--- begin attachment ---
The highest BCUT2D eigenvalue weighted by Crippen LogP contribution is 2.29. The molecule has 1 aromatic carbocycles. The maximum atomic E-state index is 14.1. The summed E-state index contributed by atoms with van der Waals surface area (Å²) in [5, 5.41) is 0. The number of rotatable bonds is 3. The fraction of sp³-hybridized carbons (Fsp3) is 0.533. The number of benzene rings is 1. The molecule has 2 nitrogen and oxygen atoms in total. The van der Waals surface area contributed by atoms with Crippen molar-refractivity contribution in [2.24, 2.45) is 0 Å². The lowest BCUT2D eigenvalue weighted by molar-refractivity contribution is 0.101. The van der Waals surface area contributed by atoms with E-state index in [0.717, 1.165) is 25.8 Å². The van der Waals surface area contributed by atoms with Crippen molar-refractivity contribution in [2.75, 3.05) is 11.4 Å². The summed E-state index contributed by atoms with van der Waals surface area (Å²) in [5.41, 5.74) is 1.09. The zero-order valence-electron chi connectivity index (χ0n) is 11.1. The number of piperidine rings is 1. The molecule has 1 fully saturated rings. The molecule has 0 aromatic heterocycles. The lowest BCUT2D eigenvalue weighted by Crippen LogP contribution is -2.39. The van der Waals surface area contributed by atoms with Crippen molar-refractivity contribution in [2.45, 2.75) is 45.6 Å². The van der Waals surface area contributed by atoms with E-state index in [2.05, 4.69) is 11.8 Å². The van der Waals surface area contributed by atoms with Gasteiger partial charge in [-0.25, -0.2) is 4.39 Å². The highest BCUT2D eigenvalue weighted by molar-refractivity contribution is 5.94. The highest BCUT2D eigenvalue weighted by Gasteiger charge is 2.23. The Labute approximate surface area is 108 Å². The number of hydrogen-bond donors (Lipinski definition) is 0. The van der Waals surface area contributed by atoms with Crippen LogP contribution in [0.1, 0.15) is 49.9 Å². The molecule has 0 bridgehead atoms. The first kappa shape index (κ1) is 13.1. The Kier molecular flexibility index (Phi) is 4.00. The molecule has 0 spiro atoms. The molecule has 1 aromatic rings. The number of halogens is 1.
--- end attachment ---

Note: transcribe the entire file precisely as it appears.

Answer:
The highest BCUT2D eigenvalue weighted by Crippen LogP contribution is 2.29. The molecule has 1 aromatic carbocycles. The maximum atomic E-state index is 14.1. The summed E-state index contributed by atoms with van der Waals surface area (Å²) in [5, 5.41) is 0. The number of rotatable bonds is 3. The fraction of sp³-hybridized carbons (Fsp3) is 0.533. The number of benzene rings is 1. The molecule has 2 nitrogen and oxygen atoms in total. The van der Waals surface area contributed by atoms with Crippen molar-refractivity contribution in [2.24, 2.45) is 0 Å². The lowest BCUT2D eigenvalue weighted by molar-refractivity contribution is 0.101. The van der Waals surface area contributed by atoms with E-state index in [0.717, 1.165) is 25.8 Å². The van der Waals surface area contributed by atoms with Crippen molar-refractivity contribution in [2.75, 3.05) is 11.4 Å². The summed E-state index contributed by atoms with van der Waals surface area (Å²) in [5.41, 5.74) is 1.09. The zero-order valence-electron chi connectivity index (χ0n) is 11.1. The number of piperidine rings is 1. The molecule has 1 fully saturated rings. The molecule has 0 aromatic heterocycles. The lowest BCUT2D eigenvalue weighted by Crippen LogP contribution is -2.39. The van der Waals surface area contributed by atoms with Crippen molar-refractivity contribution in [2.45, 2.75) is 45.6 Å². The van der Waals surface area contributed by atoms with E-state index in [2.05, 4.69) is 11.8 Å². The van der Waals surface area contributed by atoms with Gasteiger partial charge in [-0.25, -0.2) is 4.39 Å². The highest BCUT2D eigenvalue weighted by molar-refractivity contribution is 5.94. The highest BCUT2D eigenvalue weighted by Gasteiger charge is 2.23. The Labute approximate surface area is 108 Å². The number of hydrogen-bond donors (Lipinski definition) is 0. The van der Waals surface area contributed by atoms with Crippen LogP contribution in [0.1, 0.15) is 49.9 Å². The molecule has 0 bridgehead atoms. The first kappa shape index (κ1) is 13.1. The Kier molecular flexibility index (Phi) is 4.00. The molecule has 0 spiro atoms. The molecule has 1 aromatic rings. The number of halogens is 1.